Wednesday, October 22, 2008

Biased Polling: Who Is Being Polled?

In heated elections periods (and sadly now just in general) it is common for a state to be labeled simply blue or red. But of course that is not the case; there are often red and blue areas in a state. For example, California is of course left-leaning, but only in the urban areas; the rural areas of CA are conservative. Philadelphia and Pittsburgh are really, really blue but the rest of Pennsylvania is quite red. While these divisions usual follow urban/rural lines it is not always the case. Vermont is pretty uniformly blue, rural or otherwise.

This is an important realization to make when you consider polls and potential biases. When a pollster says that independents are skewed towards one candidate or the other, which independents are being polled? If one were to poll independents in Detroit, for example, you'd see a markedly different result than if you poll independents in the rest of lower state Michigan.

Of course, a reputable polling agency would take this distinction into account, but are they? It's tough to know because not every polling agency releases the county by county numbers. Here is one example, though.

In Virginia, Mason-Dixon released a poll giving Obama a 49-38 lead among independents. This seems odd in VA, considering how many ex-military personnel live in VA along with evidence that this group supports McCain heavily. A commenter at Hedgehog Report notes the following oddity in the county breakdown in the internals.
Northern Virginia: 170 interviews
Shenandoah/Piedmont: 95 interviews
Richmond Metro: 80 interviews
Hampton Roads: 140 interviews
Lynchburg/Southside: 70 interviews
Roanoke/Southwestern Virginia: 70 interviews

Last I checked, there are more people in Hampton Roads than in NOVA. Yet they have NOVA more interviews.
Northern Virginia is of course the most liberal area and overpolling here will skew your results.

My other data points are anecdotal. We'll start with what a commenter from PA noted, below.
I live in Bucks County Pa and there is nothing but McCain/Palin signs, which is why I'm always shocked to hear that BO is "so far ahead" in the polls. In Montgomery County, I see mostly McCain signs also.
This mirrors what I am hearing from family members in rural southern Ohio. It is a "sea of McCain-Palin signs". So much so that it is hard to find even a single Obama sign in the rural areas.

Where you live and the people that surround you can't help but influence you. I live and work outside of Boulder, CO. The Obama-Biden signs are overwhelming here. (I saw a car the other day that had an Obama bumper sticker proudly displayed next to a John Kerry one. Now that's dedication to a cause!) A friend in Austin, TX reports the same thing--it is all Obama, all the time. If you live in such an environment and you hear that Obama is way ahead in polling, it is easy to be forced to agree.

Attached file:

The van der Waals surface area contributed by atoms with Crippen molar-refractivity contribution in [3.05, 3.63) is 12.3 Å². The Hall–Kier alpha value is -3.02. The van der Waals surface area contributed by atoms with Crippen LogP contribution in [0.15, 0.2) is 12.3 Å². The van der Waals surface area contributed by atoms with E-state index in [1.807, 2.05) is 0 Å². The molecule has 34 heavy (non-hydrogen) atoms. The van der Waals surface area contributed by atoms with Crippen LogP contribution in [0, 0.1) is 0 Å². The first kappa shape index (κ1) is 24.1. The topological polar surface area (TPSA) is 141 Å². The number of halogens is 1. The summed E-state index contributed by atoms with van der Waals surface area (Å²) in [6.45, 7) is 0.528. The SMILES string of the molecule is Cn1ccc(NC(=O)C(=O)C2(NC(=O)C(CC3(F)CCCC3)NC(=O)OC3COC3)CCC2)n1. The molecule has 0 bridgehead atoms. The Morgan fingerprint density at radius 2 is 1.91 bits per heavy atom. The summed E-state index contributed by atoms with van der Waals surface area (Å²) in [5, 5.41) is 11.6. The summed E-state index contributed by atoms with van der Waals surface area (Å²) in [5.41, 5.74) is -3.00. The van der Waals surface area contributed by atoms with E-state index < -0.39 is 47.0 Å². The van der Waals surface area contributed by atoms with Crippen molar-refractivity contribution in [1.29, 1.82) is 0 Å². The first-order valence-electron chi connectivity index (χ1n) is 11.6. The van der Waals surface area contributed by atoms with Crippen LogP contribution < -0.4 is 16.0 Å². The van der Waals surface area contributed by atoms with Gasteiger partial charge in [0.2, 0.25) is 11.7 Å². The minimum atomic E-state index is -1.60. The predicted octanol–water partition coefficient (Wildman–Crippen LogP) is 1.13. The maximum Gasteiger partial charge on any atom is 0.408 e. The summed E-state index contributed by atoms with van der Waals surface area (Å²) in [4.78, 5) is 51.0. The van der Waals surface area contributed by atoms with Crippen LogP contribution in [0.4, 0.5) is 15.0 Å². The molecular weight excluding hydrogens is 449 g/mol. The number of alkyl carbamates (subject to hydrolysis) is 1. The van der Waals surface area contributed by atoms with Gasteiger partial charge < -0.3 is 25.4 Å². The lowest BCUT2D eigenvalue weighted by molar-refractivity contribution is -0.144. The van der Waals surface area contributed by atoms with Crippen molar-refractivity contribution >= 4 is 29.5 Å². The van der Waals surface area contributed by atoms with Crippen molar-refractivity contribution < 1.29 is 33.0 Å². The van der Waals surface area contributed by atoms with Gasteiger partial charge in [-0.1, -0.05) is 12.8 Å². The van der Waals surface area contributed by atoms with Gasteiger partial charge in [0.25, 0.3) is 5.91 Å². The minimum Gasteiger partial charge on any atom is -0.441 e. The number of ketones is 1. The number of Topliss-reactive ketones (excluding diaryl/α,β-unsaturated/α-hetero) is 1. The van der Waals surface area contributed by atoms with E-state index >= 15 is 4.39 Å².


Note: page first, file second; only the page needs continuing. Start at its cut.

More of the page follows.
But if you live in an area like southern Ohio or western Pennsylvania, where the situation is opposite, it is hard to understand the national and state polling. If the pollsters are under sampling these areas, they are generating highly erroneous results.

And in some ways, this isn't just anecdotal evidence. You are influenced by the environment around you. DJ Drummond notes the locations of the major polling agencies.
ABC News: 77 W 66th St, #13, New York City, New York
CBS News: 524 W 57th St, New York City, New York
FOX News: 1211 Avenue of the Americas, New York City, New York
Gallup: 901 F St NW, Washington DC
Hotline: 88 Pine St, 32nd floor, New York City, New York
IBD: 12655 Beatrice St. Los Angeles, California
The Los Angeles Times: 202 W 1st St, Los Angeles California
Marist Institute: 3399 North Rd, Poughkeepsie, New Jersey York
Mason-Dixon: 1250 Connecticut Ave #200, Washington DC
Newsweek: 251 W 57th St, New York City, New York
The New York Times: 1 City Hall, New York City, New York
Pew Research Center: 1615 L St NW, #700, Washington DC
Quinnipiac: 275 Mount Carmel Ave., Hamden Connecticut
Rasmussen: 625 Cookman, #2, Asbury Park, New Jersey
Reuters: 3 Times Square, New York City, New York
Survey: USA 15 Bloomfield Ave., Verona New Jersey
TIPP: 690 Kinderkamack Rd, Oradell, New Jersey
Washington Post: 1150 15th St NW, Washington DC
Zogby: 901 Broad St, Utica, New York
Think about the people making the decision on who to poll and how to word questions. They are all living in an environment where calling someone a "conservative" is a dirty insult. How does that effect their day to day decisions about polling?

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